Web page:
William Wilfred Larder Cuthbert was born on March 11th, 1888, the son of a Grimsby coal dealer and waggonette proprietor. Schooled locally, he nevertheless showed sufficient academic prowess to go up to Christ's College, Cambridge, in 1906. He had begun to show promise as an amateur with Grimsby Town and continued to play sport at university, where his brilliant mind matured; a mathematician, Will secured a double-first in chemistry and physics and added teaching qualifications to that, graduating in 1909.
Will's first job in the academic world came at the Chesterfield Grammar School, where he was installed as teacher of chemistry in the year of his graduation. He resumed an active sporting life, playing cricket with the Chesterfield club, for whom he was an aggressive, free-scoring batsman, and playing football with Chesterfield Town FC. He joined the Spireites in 1910 after injury had robbed the club of the service of Emerson Marples, the veteran full-back. Cuthbert was probably a better wing-half, but was good enough at right-back to claim that spot as his own.
Cuthbert was an important member of the side that enjoyed a famous FA Cup run in 1910-11. As a Midland League side, Chesterfield Town knocked out Bolton Wanderers, then flying at the top of division two, and gave Chelsea a run for their money in the equivalent of the modern fifth round, holding a halftime lead before losing 4-1. In the Chelsea team that day was VJ Woodward, a leading member of the England Amateur side, and thanks to his performance in that game, Cuthbert found himself called up to play three amateur internationals in 1911. In that era the amateur side was probably just as good as the full England one, and several players - Woodward being one - was good enough to play in both. Cuthbert was further invited to tour with the English Wanderers side, who were the England Amateur side in all but name, to Central Europe, Scandinavia and Russia.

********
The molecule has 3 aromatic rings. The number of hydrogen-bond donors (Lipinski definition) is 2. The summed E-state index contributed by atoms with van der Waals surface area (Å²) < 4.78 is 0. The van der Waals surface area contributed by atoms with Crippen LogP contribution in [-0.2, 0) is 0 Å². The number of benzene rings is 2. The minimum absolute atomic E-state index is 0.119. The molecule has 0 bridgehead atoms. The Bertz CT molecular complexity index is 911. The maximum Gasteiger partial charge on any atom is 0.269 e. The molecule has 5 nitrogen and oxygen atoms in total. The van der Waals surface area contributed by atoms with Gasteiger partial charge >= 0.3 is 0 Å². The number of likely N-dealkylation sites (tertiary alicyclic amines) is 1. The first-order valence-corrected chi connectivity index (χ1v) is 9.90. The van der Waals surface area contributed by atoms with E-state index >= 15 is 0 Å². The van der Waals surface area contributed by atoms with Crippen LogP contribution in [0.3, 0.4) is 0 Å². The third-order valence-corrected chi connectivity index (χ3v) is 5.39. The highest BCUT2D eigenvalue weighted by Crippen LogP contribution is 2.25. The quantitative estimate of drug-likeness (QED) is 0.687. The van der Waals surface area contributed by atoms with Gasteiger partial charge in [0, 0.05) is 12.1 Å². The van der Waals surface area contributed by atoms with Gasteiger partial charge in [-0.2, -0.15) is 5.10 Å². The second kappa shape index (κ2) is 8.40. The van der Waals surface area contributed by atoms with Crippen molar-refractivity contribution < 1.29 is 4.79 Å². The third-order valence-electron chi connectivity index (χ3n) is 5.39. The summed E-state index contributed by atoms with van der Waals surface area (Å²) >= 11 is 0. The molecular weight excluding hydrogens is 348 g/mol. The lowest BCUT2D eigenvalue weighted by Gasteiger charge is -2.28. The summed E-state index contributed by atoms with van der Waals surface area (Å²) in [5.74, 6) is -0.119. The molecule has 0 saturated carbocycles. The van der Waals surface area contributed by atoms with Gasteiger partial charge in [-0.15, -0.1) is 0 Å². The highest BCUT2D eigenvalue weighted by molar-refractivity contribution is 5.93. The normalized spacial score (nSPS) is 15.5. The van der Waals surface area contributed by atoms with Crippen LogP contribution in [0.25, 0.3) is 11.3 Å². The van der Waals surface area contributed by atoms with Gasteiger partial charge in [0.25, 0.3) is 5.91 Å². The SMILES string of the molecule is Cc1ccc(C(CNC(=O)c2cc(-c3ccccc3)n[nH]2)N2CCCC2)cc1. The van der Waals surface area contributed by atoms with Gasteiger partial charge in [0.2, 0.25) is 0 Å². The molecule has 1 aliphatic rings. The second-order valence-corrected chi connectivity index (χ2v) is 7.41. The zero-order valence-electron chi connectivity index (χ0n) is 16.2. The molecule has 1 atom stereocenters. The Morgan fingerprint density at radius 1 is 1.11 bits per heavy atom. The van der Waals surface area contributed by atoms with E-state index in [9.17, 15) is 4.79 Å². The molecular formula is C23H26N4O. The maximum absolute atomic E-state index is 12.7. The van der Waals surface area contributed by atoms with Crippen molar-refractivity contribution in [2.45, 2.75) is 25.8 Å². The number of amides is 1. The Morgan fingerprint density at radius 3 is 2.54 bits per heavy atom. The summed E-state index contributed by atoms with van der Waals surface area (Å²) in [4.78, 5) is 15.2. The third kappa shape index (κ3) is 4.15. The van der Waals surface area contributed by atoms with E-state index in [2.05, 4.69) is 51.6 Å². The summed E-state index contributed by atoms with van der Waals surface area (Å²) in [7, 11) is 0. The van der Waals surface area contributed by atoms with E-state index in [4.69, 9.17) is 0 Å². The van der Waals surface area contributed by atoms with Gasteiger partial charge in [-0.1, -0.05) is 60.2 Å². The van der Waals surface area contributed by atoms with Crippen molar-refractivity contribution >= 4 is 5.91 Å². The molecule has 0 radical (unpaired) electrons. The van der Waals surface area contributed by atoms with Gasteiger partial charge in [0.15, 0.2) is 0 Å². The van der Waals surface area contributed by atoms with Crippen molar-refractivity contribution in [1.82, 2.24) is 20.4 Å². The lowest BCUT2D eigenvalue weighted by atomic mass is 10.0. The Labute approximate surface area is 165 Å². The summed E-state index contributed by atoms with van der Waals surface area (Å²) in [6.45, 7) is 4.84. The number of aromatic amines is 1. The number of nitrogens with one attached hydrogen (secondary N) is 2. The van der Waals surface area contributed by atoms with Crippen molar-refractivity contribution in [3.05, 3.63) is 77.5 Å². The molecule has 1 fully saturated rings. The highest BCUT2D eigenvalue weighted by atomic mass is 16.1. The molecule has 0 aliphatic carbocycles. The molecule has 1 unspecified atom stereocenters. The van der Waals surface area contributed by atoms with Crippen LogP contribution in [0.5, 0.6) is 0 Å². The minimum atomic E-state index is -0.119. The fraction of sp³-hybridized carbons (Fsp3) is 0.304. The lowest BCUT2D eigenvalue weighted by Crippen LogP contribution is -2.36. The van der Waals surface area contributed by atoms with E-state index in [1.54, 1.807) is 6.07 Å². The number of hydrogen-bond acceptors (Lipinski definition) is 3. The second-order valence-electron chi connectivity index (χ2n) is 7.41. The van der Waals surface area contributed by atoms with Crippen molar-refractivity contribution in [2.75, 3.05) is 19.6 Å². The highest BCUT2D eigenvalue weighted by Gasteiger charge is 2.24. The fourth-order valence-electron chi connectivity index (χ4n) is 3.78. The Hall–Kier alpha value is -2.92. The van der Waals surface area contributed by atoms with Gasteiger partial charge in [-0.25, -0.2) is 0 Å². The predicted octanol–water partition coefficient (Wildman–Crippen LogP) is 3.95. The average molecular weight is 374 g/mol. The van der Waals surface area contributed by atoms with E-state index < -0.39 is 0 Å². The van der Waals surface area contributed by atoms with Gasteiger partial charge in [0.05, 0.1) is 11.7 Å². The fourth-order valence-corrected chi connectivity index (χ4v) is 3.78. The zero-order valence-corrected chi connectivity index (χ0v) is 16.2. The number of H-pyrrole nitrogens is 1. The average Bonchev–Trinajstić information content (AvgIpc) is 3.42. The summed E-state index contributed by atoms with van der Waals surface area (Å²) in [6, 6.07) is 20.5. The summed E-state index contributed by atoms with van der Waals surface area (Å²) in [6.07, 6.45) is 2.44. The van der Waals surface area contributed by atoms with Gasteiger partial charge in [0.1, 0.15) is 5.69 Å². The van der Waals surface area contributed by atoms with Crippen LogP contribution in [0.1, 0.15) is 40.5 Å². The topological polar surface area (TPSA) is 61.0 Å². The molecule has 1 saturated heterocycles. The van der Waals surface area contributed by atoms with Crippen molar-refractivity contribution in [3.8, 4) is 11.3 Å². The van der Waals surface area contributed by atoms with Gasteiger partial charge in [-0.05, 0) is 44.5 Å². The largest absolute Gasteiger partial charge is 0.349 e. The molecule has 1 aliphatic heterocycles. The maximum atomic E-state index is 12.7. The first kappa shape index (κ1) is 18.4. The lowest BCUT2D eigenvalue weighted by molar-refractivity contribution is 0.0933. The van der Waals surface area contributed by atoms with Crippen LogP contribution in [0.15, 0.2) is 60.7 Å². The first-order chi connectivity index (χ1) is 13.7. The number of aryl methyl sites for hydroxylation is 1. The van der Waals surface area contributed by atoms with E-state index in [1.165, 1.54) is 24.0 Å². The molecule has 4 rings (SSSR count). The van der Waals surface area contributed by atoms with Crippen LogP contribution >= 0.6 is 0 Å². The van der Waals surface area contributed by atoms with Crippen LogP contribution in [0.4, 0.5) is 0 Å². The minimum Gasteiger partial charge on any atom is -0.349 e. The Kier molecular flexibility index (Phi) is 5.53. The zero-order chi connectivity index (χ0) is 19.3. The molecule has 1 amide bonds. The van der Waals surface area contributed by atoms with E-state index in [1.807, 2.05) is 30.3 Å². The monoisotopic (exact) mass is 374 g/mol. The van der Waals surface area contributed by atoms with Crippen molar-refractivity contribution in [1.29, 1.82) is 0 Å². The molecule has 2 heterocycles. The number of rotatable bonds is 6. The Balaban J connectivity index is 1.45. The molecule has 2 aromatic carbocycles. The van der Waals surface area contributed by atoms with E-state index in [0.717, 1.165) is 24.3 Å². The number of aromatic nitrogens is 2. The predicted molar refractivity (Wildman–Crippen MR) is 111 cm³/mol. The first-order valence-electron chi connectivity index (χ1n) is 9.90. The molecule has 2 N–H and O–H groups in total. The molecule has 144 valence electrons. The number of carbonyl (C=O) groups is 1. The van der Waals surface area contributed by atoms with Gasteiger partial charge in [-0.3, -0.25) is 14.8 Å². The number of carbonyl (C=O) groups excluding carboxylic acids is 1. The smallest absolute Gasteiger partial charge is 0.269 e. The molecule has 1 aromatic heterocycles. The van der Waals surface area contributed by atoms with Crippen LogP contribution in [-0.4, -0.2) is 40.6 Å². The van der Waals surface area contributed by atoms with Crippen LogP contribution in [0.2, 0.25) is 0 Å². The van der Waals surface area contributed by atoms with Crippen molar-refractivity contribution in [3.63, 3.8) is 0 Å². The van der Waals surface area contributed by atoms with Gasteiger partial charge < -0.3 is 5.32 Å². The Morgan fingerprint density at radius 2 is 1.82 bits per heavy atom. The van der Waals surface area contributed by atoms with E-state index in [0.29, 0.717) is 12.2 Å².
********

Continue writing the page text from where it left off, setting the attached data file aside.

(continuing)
Cuthbert's football career was cut short by cartilage injury not long into the 1911-12 season. He continued to teach, but a family story tells of an experiment that went wrong, leaving Will poisoned by fumes and advised to seek work in a warmer climate to recover.
So it was that Will boarded a boat for Sao Paolo in 1913 to
take up a position at the Anglo-Brazilian School in that city, a boarding
school for Brazilian boys seeking the benefits of an "English"
education. He resumed active participation in sport, playing cricket for the
Sao Paolo State side against other teams of English ex-pats, while becoming the
first man to make a break of 100 on the Sao Paolo Athletic Club billiard table,
where he would have met and socialised with Charles Miller, acknowledged as the
founder of Brazilian football. Will married, and had two daughters, and enjoyed
life in his adopted home.
That good life came crashing down during what became known as the Constitutionalist Revolution of 1932, the climax of several years of unrest in which national resentment at the power centred in Sao Paolo came to a head. The city was subject to 87 days of bombardment from the Brazilian military before the "Paulistas" conceded defeat. In all that time, Will Cuthbert took it upon himself to care for the boys in his school, sheltering them while going out to forage for food and water while the bombardment took place. The strain of this left Will mentally incapacitated and, although he made some recovery, he was never the same man, mentally or physically, again. Will withdrew from academic life but continued to teach privately. His slow physical decline ended with his death in Sao Paolo on May 24th., 1957.